Monday, September 24, 2012

Don't give up the fight to save your home!

The fight to save your home is not easy.  To help, we have gathered some relevant links and points of contact.  Don’t give up.
HAMP stands for Home Affordable Mortgage Program.  The federal government offers the lenders financial incentives to modify mortgages and even reduce principal.
  • Making Home Affordable   Here’s the portal that leads you to different programs within HAMP:  loan modification, foreclosure prevention, etc.
Eligibility starts with home loans with principal balances under $729,750 on single family homes that is your principal residence.  Not all lenders participate, and not all loans qualify.  Here’s the HAMP FAQ
If your loan is insured by the Federal Housing Administration, there’s a separate program for loan modification.  Call FHA’s National Servicing Center at (877) 622-8525 for more information.
National Mortgage Settlement
This isn’t a program so much as a requirement that the five biggest servicers provide billions in concessions to borrowers to atone for their misdeeds. The settlement has its own website and a court appointed monitor to make sure the banks do what they are required by the settlement to do.  The monitor wants to hear about difficulties the public has with the banks involved.  Here’s where to lodge a complaint. If your servicer is one of these banks, you may be eligible for help.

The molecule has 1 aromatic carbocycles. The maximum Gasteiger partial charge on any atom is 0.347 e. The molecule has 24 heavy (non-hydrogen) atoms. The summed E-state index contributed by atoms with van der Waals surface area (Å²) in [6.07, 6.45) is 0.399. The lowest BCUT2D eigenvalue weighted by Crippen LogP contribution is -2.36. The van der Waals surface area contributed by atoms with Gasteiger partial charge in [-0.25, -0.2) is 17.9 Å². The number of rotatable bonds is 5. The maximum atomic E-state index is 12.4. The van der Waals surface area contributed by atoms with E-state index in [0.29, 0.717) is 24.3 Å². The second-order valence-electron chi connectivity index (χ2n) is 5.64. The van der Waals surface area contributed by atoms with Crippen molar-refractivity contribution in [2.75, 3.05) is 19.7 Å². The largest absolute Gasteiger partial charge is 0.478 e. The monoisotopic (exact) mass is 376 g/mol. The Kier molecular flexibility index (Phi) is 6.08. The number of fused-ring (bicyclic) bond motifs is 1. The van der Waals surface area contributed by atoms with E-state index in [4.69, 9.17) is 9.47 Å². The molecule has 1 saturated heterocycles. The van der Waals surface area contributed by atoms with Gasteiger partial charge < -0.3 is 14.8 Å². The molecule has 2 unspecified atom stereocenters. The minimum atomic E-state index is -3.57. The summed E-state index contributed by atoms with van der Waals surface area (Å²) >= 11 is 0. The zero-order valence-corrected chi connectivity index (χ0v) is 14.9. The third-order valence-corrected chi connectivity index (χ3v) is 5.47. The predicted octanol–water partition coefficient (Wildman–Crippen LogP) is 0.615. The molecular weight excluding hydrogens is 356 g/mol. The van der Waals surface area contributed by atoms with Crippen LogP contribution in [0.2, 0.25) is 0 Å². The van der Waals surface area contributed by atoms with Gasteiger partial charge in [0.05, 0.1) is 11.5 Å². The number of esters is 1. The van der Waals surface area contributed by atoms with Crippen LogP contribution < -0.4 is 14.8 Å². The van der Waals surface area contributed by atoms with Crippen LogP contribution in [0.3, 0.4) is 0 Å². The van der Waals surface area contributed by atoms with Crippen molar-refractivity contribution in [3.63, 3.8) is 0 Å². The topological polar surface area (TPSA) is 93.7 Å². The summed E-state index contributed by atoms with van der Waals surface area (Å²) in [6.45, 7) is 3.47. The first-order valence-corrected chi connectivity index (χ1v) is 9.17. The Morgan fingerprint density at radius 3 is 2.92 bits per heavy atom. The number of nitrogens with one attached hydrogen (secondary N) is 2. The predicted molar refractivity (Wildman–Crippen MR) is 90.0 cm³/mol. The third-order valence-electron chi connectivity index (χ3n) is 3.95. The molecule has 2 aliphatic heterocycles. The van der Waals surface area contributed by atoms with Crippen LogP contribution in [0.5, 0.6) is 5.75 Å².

Fannie & Freddie
The settlement does not extend to loans owned by Fannie Mae and Freddie Mac, the giant buyers of home loans.  They are now in government receivership.
Freddie followed suit with its resources for modify Freddie Mac loans.
If your loan doesn’t qualify for any of the above:
The mortgage modification programs above focus on owner occupied homes with mortgages under a certain limit.  Banks have their own modification programs for loans that do not qualify for a “standard” modification.  Contact the lender directly for loss mitigation or foreclosure prevention programs.
Getting the runaround?
Trouble with lenders and servicers seems to be everywhere.  The new Consumer Financial Protection Bureau wants to hear complaints about servicers.
Some people have had some success asking their Representative in Congress and our US Senators for help getting the attention of the lender.
Free counseling
The federal government’s Housing and Urban Development Department certifies counselors who can help you understand your options for your home.  Their services are free and reliable.
The bitter truth about loan modifications is that lenders are largely indifferent to the borrower’s troubles and grossly inefficient in processing applications.  Success requires dogged determination.  Do not take no for an answer.  Reapply, seek help from your governmental representatives, and consider whether a Chapter 13 case and the supervision of a judge would even the odds – it usually does.  In fact, loan modifications are often easier to obtain inside of the protection of a Chapter 13 bankruptcy than outside.  Call us today to learn more.